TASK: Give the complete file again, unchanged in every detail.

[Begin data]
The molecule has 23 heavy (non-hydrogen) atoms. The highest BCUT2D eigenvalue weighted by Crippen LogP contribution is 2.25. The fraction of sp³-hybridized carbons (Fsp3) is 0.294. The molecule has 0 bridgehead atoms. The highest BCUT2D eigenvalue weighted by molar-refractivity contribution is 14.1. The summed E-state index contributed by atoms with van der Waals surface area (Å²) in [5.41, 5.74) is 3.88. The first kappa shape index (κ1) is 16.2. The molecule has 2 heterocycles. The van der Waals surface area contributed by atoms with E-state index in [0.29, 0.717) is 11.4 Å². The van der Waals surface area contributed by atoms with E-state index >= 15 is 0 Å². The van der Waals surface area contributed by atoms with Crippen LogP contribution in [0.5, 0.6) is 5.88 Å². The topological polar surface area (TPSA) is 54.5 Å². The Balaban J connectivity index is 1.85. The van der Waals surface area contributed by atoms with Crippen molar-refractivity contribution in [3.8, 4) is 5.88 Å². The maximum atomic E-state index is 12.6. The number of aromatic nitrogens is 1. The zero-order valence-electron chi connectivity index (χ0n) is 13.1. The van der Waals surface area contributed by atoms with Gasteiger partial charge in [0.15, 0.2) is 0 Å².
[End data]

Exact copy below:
The molecule has 23 heavy (non-hydrogen) atoms. The highest BCUT2D eigenvalue weighted by Crippen LogP contribution is 2.25. The fraction of sp³-hybridized carbons (Fsp3) is 0.294. The molecule has 0 bridgehead atoms. The highest BCUT2D eigenvalue weighted by molar-refractivity contribution is 14.1. The summed E-state index contributed by atoms with van der Waals surface area (Å²) in [5.41, 5.74) is 3.88. The first kappa shape index (κ1) is 16.2. The molecule has 2 heterocycles. The van der Waals surface area contributed by atoms with E-state index in [0.29, 0.717) is 11.4 Å². The van der Waals surface area contributed by atoms with E-state index >= 15 is 0 Å². The van der Waals surface area contributed by atoms with Crippen LogP contribution in [0.5, 0.6) is 5.88 Å². The topological polar surface area (TPSA) is 54.5 Å². The Balaban J connectivity index is 1.85. The van der Waals surface area contributed by atoms with Crippen molar-refractivity contribution in [3.8, 4) is 5.88 Å². The maximum atomic E-state index is 12.6. The number of aromatic nitrogens is 1. The zero-order valence-electron chi connectivity index (χ0n) is 13.1. The van der Waals surface area contributed by atoms with Gasteiger partial charge in [0.15, 0.2) is 0 Å².